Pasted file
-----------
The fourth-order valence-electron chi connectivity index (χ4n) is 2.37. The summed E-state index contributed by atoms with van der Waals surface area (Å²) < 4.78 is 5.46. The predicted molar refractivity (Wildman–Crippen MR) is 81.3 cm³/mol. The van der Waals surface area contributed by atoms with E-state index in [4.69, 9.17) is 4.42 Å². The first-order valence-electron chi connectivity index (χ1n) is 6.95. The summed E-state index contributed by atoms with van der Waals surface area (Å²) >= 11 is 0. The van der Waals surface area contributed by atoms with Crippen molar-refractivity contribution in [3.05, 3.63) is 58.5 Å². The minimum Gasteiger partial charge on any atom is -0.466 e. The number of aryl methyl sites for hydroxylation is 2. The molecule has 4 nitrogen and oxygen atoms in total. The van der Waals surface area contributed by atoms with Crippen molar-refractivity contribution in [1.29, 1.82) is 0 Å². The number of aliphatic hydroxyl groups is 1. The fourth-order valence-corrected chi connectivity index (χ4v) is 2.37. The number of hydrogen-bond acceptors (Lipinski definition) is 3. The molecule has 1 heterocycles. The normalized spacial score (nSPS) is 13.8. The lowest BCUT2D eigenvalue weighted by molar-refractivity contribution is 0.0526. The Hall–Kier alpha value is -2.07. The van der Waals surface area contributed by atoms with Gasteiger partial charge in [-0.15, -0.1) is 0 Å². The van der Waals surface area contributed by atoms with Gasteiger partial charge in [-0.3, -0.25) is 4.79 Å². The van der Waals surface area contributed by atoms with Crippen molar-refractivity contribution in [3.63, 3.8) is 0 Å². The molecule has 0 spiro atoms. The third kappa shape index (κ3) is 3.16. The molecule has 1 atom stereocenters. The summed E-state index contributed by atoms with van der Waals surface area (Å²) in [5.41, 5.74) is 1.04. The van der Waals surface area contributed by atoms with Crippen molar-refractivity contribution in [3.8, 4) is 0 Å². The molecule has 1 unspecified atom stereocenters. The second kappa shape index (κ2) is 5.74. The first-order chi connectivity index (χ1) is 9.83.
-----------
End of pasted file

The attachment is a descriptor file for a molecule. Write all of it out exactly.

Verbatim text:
The fourth-order valence-electron chi connectivity index (χ4n) is 2.37. The summed E-state index contributed by atoms with van der Waals surface area (Å²) < 4.78 is 5.46. The predicted molar refractivity (Wildman–Crippen MR) is 81.3 cm³/mol. The van der Waals surface area contributed by atoms with E-state index in [4.69, 9.17) is 4.42 Å². The first-order valence-electron chi connectivity index (χ1n) is 6.95. The summed E-state index contributed by atoms with van der Waals surface area (Å²) >= 11 is 0. The van der Waals surface area contributed by atoms with Crippen molar-refractivity contribution in [3.05, 3.63) is 58.5 Å². The minimum Gasteiger partial charge on any atom is -0.466 e. The number of aryl methyl sites for hydroxylation is 2. The molecule has 4 nitrogen and oxygen atoms in total. The van der Waals surface area contributed by atoms with Crippen molar-refractivity contribution in [1.29, 1.82) is 0 Å². The number of aliphatic hydroxyl groups is 1. The fourth-order valence-corrected chi connectivity index (χ4v) is 2.37. The number of hydrogen-bond acceptors (Lipinski definition) is 3. The molecule has 1 heterocycles. The normalized spacial score (nSPS) is 13.8. The lowest BCUT2D eigenvalue weighted by molar-refractivity contribution is 0.0526. The Hall–Kier alpha value is -2.07. The van der Waals surface area contributed by atoms with Gasteiger partial charge in [-0.15, -0.1) is 0 Å². The van der Waals surface area contributed by atoms with Gasteiger partial charge in [-0.3, -0.25) is 4.79 Å². The van der Waals surface area contributed by atoms with Crippen molar-refractivity contribution in [3.63, 3.8) is 0 Å². The molecule has 0 spiro atoms. The third kappa shape index (κ3) is 3.16. The molecule has 1 atom stereocenters. The summed E-state index contributed by atoms with van der Waals surface area (Å²) in [5.41, 5.74) is 1.04. The van der Waals surface area contributed by atoms with Crippen molar-refractivity contribution in [3.8, 4) is 0 Å². The molecule has 1 unspecified atom stereocenters. The second kappa shape index (κ2) is 5.74. The first-order chi connectivity index (χ1) is 9.83.